Foreign relations of São Tomé and Príncipe

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This article is part of a series on the
politics and government of
São Tomé and Príncipe

Until independence in 1975, São Tomé and Príncipe had few ties abroad except those that passed through Portugal. Following independence, the new government sought to expand its diplomatic relationships. A common language, tradition, and colonial experience have led to close collaboration between São Tomé and other ex-Portuguese colonies in Africa, particularly Angola. São Toméan relations with other African countries in the region, such as Gabon and the Republic of the Congo, are also good. In December 2000, São Tomé signed the African Union treaty; it was later ratified by the National Assembly.

The São Toméan government has generally maintained a foreign policy based on nonalignment and cooperation with any country willing to assist in its economic development. In recent years, it has also increasingly emphasized ties to the United States and western Europe. It maintains relations with the Republic of China (Taiwan) instead of the People's Republic of China.

China[edit]

Prior to independence, the People's Republic of China (PRC) supported the country's indigenous movement for independence against the Portuguese Empire and the relationship continued after independence. Official diplomatic relation was established with the PRC upon independence on 12 July 1975. In 1975 and 1983, the country's first president, Manuel Pinto da Costa, visited the PRC. On 6 May 1997, São Tomé and Príncipe switched diplomatic relation from PRC to Republic of China (ROC).[1] On 15 November 2013, an unofficial trade mission office was established in São Tomé and Príncipe to facilitate the non-political commercial ties with the PRC.[2] Howevver, in June 2014, President Manuel Pinto da Costa made a private visit to Shanghai in Mainland China for a non-political mission.[3]

São Tomé and Príncipe has been speaking at the United Nations General Assembly for ROC meaningful participation in international organizations. While on the other side, ROC has provided various aids to the country for the development in their infrastructure and social system.[4]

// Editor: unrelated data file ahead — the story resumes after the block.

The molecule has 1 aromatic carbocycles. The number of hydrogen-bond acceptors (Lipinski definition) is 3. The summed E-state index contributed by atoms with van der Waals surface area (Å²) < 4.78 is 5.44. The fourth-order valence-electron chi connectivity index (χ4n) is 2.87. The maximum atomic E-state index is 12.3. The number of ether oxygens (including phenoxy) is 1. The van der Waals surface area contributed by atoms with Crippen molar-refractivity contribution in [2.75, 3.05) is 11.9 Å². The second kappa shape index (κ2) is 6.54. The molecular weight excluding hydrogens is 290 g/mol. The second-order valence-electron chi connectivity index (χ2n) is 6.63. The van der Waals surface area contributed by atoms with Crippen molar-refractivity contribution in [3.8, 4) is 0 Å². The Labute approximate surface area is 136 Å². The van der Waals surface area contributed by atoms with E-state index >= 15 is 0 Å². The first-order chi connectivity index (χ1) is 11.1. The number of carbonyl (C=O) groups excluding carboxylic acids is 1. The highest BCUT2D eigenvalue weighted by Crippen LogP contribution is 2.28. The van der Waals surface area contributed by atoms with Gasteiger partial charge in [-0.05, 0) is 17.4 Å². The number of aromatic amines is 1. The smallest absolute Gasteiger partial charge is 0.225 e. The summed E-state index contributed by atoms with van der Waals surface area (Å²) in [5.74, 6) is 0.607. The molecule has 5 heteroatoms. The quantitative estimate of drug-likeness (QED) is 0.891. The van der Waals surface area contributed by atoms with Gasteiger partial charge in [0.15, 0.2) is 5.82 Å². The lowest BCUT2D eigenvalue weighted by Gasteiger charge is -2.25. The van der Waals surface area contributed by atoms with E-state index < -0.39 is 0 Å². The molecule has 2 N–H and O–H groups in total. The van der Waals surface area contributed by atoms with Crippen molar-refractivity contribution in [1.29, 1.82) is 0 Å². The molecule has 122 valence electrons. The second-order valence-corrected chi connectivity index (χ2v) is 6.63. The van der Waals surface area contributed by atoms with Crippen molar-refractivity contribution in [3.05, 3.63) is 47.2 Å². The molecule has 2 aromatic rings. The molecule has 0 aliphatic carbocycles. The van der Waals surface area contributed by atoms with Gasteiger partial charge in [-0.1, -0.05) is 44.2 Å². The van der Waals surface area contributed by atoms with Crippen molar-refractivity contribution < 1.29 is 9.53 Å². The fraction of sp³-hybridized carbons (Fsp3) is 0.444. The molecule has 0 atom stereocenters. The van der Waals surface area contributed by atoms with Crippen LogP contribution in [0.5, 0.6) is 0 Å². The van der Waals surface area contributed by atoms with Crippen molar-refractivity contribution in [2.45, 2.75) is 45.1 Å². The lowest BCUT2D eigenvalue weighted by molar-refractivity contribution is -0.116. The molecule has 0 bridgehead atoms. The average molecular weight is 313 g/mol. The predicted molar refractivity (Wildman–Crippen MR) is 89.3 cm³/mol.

India[edit]

The Republic of India has enjoyed warm and friendly relations since its (São Tomé's) independence in 1975. Dr. Carlos Alberto Pires Tiny, then the São Tomé Minister of Foreign Affairs, Cooperation & Communities visited India from 29 November to 2 December 2009. This visit was the first of its kind and the only high level visit to or from India since São Tomé became independent in 1975. As stated by the Ministry of External Affairs of the Government of India,India assured Sao Tome and Principe of its support in the form of official developmental assistance, technical cooperation and capacity building to facilitate the rapid economic & social development of its people. In this context, the Government of India announced a grant of US$1 millionfor setting up a Technology Incubation-cum-Production Centre for development of SME sector and another grant of Rs.10 million for meeting immediate requirements in education and health sectors. It was also agreed to favourably consider a Line of Credit for US$5 million for priority projects to be identified by the STP side in the fields of agriculture, capacity building and infrastructure. Both these are being implemented. In October 2010 Computer hardware were gifted to the Government of ST&P. During the same time, 173 packets of essential medicine was delivered to the Heath Ministry of ST&P as a goodwill gesture In turn, the Republic of São Tomé and Principe has announced its support for India to be awarded a permanent seat on the United Nations Security Council and is the 47th country of Africa to join the Government of India's Pan-African e-Network Project.[5]

Pakistan[edit]

Portugal[edit]

São Tomé's relationship with Portugal was described as "remarkable" in January 2011 during a Portuguese visit to the country.[6] In 2009, the former colonizer was by far the largest importer to the country, with nearly 59% of all imports tracing their origin to Portugal.[7]

United States[edit]

With the development of São Tomé's oil reserves, American diplomatic and military relations are becoming closer. In February 2005, the US Navy's USS Emory S. Land (AS-39) entered West African waters near São Tomé to provide security assistance and training to the local security services.

See also[edit]

References[edit]

  1. ^ China and Sao Tome and Principe Ministry of Foreign Affairs, People's Republic of China, 2006
  2. ^ "China opens trade office in Sao Tome". Taipei Times. 2014-06-02. Retrieved 2014-06-09. 
  3. ^ "Sao Tome leader’s China visit not political: MOFA". Taipei Times. 2014-06-02. Retrieved 2014-06-09. 
  4. ^ "Premier Jiang hails staunch Taiwan-Sao Tome relations". The China Post. 2013-11-19. Retrieved 2014-06-09. 
  5. ^ http://mea.gov.in/mystart.php?id=50049998
  6. ^ Joint Communiqué by the Portuguese Minister of State, Minister for Foreign Affairs and Minister for Foreign Affairs and Communities of São Tomé e Príncipe Ministry of Foreign Affairs of Portugal, January 27, 2011
  7. ^ São Tomé and Príncipe CIA Factbook